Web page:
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Optics Express

Optics Express

  • Editor: C. Martijn de Sterke
  • Vol. 20, Iss. 1 — Jan. 2, 2012
  • pp: 524–533
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A simple model for the resonance shift of localized plasmons due to dielectric particle adhesion

Tomasz J. Antosiewicz, S. Peter Apell, Virginia Claudio, and Mikael Käll  »View Author Affiliations


Optics Express, Vol. 20, Issue 1, pp. 524-533 (2012)
http://dx.doi.org/10.1364/OE.20.000524


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Abstract

Ultrasensitive detectors based on localized surface plasmon resonance refractive index sensing are capable of detecting very low numbers of molecules for biochemical analysis. It is well known that the sensitivity of such sensors crucially depends on the spatial distribution of the electromagnetic field around the metal surface. However, the precise connection between local field enhancement and resonance shift is seldom discussed. Using a quasistatic approximation, we developed a model that relates the sensitivity of a nanoplasmonic resonator to the local field in which the analyte is placed. The model, corroborated by finite-difference time-domain simulations, may be used to estimate the magnitude of the shift as a function of the properties of the sensed object – permittivity and volume – and its location on the surface of the resonator. It requires only a computation of the resonant field induced by the metal structure and is therefore suitable for numerical optimization of nanoplasmonic sensors.

© 2011 OSA

1. Introduction

Plasmonics, that is the properties and applications of surface plasmons in metal structures, has become one of the most rapidly expanding fields in nanoscience and a cornerstone of nanoop-tics. This development has become possible due to considerable progress in nanofabrication techniques and computational electromagnetics. However, the most important driver has been the potential for applications in areas such as the life sciences, photonics and solar energy research. Metal nanostructures exhibit localized surface plasmon resonances (LSPRs) determined primarily by their shape, size and material composition. But LSPRs are also utterly sensitive to the presence of nearby dielectric objects, and the optical response of such objects is in turn strongly affected by the localized electromagnetic field induced by the plasmon charge oscillation. These effects are the basis for one of the most exciting application opportunities in plasmonics, i.e. to use the localized plasmons to probe the presence of molecules that reside in the vicinity of the metal surface. This can be accomplished through amplification of the molecular vibrational fingerprint, like in surface-enhanced Raman scattering (SERS) and surface-enhanced infrared absorption (SEIRA), or by affecting molecular fluorescence properties. However, the most general approach is to monitor how the localized plasmon resonance itself changes in the presence of a molecule by measuring the color of the nanostructure [1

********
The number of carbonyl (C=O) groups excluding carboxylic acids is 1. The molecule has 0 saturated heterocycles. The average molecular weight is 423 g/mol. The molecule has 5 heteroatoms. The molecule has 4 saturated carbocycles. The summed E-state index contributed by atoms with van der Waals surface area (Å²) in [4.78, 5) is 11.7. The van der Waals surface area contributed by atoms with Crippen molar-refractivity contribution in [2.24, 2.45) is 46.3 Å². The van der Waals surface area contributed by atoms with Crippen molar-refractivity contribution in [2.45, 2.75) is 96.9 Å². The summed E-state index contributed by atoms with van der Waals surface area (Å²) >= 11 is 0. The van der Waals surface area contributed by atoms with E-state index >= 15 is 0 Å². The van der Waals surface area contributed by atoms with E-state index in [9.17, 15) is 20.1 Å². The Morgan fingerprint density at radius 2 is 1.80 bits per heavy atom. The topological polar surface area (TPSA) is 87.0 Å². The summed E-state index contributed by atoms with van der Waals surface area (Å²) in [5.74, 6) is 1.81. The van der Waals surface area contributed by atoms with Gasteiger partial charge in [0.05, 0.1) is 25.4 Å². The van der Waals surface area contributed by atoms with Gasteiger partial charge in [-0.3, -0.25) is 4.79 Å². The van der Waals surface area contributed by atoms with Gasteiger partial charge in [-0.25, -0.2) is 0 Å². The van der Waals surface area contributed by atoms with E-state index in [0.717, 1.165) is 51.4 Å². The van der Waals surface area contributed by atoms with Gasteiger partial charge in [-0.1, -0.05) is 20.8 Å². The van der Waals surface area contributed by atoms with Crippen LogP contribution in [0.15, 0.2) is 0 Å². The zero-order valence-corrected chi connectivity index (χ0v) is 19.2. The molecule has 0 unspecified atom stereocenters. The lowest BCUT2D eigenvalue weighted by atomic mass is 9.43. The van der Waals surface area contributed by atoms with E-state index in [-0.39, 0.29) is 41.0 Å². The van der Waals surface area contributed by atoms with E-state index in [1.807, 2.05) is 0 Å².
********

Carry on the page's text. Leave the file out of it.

1. P. Englebienne, “Use of colloidal gold surface plasmon resonance peak shift to infer affinity constants from the interactions between protein antigens and antibodies specific for single or miltiple epitopes,” Analyst 123, 1599–1603 (1998). [CrossRef] [PubMed]

7

7. J. N. Anker, W. P. Hall, O. Lyandres, N. C. Shah, J. Zhao, and R. P. Van Duyne, “Biosensing with plasmonic nanosensors,” Nat. Mater. 7, 442–453 (2008). [CrossRef] [PubMed]

]. This approach, which is essentially analogous to classical thin film surface plasmon resonance (SPR) refractive index sensing [8

8. J. Homola, Surface plasmon resonance based sensors, Springer Series on Chemical Sensors and Biosensors (Springer-Verlag, Berlin-Heidelberg-New York, 2006). [CrossRef]

], is the focus of the present contribution.

The relation between optical response and the location of a molecular target relative to a plasmonic nanostructure is well established in the case of surface-enhanced spectroscopies. The amplitude of a SERS signal, for example, scales roughly as the fourth power of the local field-enhancement factor, which implies that “hot spots,” such as sharp tips or crevices between particles, may dominate completely [9

9. H. Xu, J. Aizpurua, M. Käll, and P. Apell, “Electromagnetic contributions to single-molecule sensitivity in surface-enhanced raman scattering,” Phys. Rev. E 62, 4318–4324 (2000). [CrossRef]

]. Indeed, enhancement factors as high as ten orders-of-magnitude has been realized in single molecule SERS experiments [10

10. H. Xu, E. J. Bjerneld, M. Käll, and L. Börjesson, “Spectroscopy of single hemoglobin molecules by surface enhanced raman scattering,” Phys. Rev. Lett. 83, 4357–4360 (1999). [CrossRef]

13

13. D.-K. Lim, K.-S. Jeon, H. M. Kim, J.-M. Nam, and Y. D. Suh, “Nanogap-engineerable Raman-active nan-odumbbells for single-molecule detection,” Nat. Mater. 9, 60–67 (2010). [CrossRef]

]. But the position of an analyte molecule is also expected to affect the response of a LSPR refractive index sensor [14

14. A. Unger, U. Rietzler, R. Berger, and M. Kreiter, “Sensitivity of crescent-shaped metal nanoparticles to attachment of dielectric colloids,” Nano Lett. 9, 2311–2315 (2009). [CrossRef] [PubMed]

, 15

15. T. Sannomiya, C. Hafner, and J. Voros, “In situ sensing of single binding events by localized surface plasmon resonance,” Nano Lett. 8, 3450–2455 (2008). [CrossRef] [PubMed]

]. This effect was recently analyzed theoretically by Davis et al., who studied the coupling between a plasmonic nanoparticle and a small dielectric sphere in the quasistatic limit [16

16. T. Davis, D. Gómez, and K. Vernon, “Interaction of molecules with localized surface plasmons in metallic nanoparticles,” Phys. Rev. B 81, 045423 (2010). [CrossRef]

, 17

17. T. J. Davis, K. C. Vernon, and D. E. Gómez, “Designing plasmonic systems using optical coupling between nanoparticles,” Phys. Rev. B 79, 155423 (2009). [CrossRef]